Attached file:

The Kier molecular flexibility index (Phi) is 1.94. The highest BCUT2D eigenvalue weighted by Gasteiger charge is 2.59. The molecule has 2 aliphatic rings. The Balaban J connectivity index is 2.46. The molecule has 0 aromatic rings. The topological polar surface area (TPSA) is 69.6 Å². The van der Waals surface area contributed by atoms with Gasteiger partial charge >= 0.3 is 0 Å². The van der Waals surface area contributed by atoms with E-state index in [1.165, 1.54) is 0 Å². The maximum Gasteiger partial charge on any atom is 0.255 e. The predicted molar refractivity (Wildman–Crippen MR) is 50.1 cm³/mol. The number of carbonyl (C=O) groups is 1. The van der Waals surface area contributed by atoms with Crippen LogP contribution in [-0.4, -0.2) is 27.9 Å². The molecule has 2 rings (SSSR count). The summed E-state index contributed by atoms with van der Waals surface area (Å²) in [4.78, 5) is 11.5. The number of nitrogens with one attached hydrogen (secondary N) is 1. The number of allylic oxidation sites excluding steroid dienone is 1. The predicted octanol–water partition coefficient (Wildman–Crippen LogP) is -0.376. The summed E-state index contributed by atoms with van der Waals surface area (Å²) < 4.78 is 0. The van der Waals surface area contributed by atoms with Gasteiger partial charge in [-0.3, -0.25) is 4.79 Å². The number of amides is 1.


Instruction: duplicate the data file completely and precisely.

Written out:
The Kier molecular flexibility index (Phi) is 1.94. The highest BCUT2D eigenvalue weighted by Gasteiger charge is 2.59. The molecule has 2 aliphatic rings. The Balaban J connectivity index is 2.46. The molecule has 0 aromatic rings. The topological polar surface area (TPSA) is 69.6 Å². The van der Waals surface area contributed by atoms with Gasteiger partial charge >= 0.3 is 0 Å². The van der Waals surface area contributed by atoms with E-state index in [1.165, 1.54) is 0 Å². The maximum Gasteiger partial charge on any atom is 0.255 e. The predicted molar refractivity (Wildman–Crippen MR) is 50.1 cm³/mol. The number of carbonyl (C=O) groups is 1. The van der Waals surface area contributed by atoms with Crippen LogP contribution in [-0.4, -0.2) is 27.9 Å². The molecule has 2 rings (SSSR count). The summed E-state index contributed by atoms with van der Waals surface area (Å²) in [4.78, 5) is 11.5. The number of nitrogens with one attached hydrogen (secondary N) is 1. The number of allylic oxidation sites excluding steroid dienone is 1. The predicted octanol–water partition coefficient (Wildman–Crippen LogP) is -0.376. The summed E-state index contributed by atoms with van der Waals surface area (Å²) < 4.78 is 0. The van der Waals surface area contributed by atoms with Gasteiger partial charge in [-0.3, -0.25) is 4.79 Å². The number of amides is 1.